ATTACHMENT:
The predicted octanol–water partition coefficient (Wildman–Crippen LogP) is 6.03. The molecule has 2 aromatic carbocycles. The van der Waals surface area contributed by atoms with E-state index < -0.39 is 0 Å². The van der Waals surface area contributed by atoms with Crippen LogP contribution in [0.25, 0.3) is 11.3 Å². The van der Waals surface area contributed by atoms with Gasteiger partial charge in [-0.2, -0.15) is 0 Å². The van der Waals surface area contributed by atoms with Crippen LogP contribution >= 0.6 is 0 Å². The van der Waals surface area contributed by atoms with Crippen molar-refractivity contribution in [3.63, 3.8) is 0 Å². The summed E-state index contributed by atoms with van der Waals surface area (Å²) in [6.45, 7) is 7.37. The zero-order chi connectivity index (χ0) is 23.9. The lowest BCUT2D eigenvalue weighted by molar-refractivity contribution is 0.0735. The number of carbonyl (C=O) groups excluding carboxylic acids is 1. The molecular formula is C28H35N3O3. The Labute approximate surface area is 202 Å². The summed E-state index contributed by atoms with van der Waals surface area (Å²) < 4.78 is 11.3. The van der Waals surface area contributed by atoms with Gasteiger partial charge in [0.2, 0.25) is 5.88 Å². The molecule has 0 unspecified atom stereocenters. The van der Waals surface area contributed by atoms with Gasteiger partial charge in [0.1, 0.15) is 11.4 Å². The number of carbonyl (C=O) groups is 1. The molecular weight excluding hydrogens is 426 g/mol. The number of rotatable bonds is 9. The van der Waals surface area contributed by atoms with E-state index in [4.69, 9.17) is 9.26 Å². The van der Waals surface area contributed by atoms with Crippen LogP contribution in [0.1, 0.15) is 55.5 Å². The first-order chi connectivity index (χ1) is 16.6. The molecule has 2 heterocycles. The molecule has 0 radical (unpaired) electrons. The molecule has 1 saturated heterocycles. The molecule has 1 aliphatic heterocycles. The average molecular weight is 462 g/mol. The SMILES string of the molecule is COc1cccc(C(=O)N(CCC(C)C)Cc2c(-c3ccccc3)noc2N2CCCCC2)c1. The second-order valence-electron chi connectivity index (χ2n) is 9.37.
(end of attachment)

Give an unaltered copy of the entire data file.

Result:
The predicted octanol–water partition coefficient (Wildman–Crippen LogP) is 6.03. The molecule has 2 aromatic carbocycles. The van der Waals surface area contributed by atoms with E-state index < -0.39 is 0 Å². The van der Waals surface area contributed by atoms with Crippen LogP contribution in [0.25, 0.3) is 11.3 Å². The van der Waals surface area contributed by atoms with Gasteiger partial charge in [-0.2, -0.15) is 0 Å². The van der Waals surface area contributed by atoms with Crippen LogP contribution >= 0.6 is 0 Å². The van der Waals surface area contributed by atoms with Crippen molar-refractivity contribution in [3.63, 3.8) is 0 Å². The summed E-state index contributed by atoms with van der Waals surface area (Å²) in [6.45, 7) is 7.37. The zero-order chi connectivity index (χ0) is 23.9. The lowest BCUT2D eigenvalue weighted by molar-refractivity contribution is 0.0735. The number of carbonyl (C=O) groups excluding carboxylic acids is 1. The molecular formula is C28H35N3O3. The Labute approximate surface area is 202 Å². The summed E-state index contributed by atoms with van der Waals surface area (Å²) < 4.78 is 11.3. The van der Waals surface area contributed by atoms with Gasteiger partial charge in [0.2, 0.25) is 5.88 Å². The molecule has 0 unspecified atom stereocenters. The van der Waals surface area contributed by atoms with Gasteiger partial charge in [0.1, 0.15) is 11.4 Å². The number of carbonyl (C=O) groups is 1. The molecular weight excluding hydrogens is 426 g/mol. The number of rotatable bonds is 9. The van der Waals surface area contributed by atoms with E-state index in [4.69, 9.17) is 9.26 Å². The van der Waals surface area contributed by atoms with Crippen LogP contribution in [0.1, 0.15) is 55.5 Å². The first-order chi connectivity index (χ1) is 16.6. The molecule has 2 heterocycles. The molecule has 0 radical (unpaired) electrons. The molecule has 1 saturated heterocycles. The molecule has 1 aliphatic heterocycles. The average molecular weight is 462 g/mol. The SMILES string of the molecule is COc1cccc(C(=O)N(CCC(C)C)Cc2c(-c3ccccc3)noc2N2CCCCC2)c1. The second-order valence-electron chi connectivity index (χ2n) is 9.37.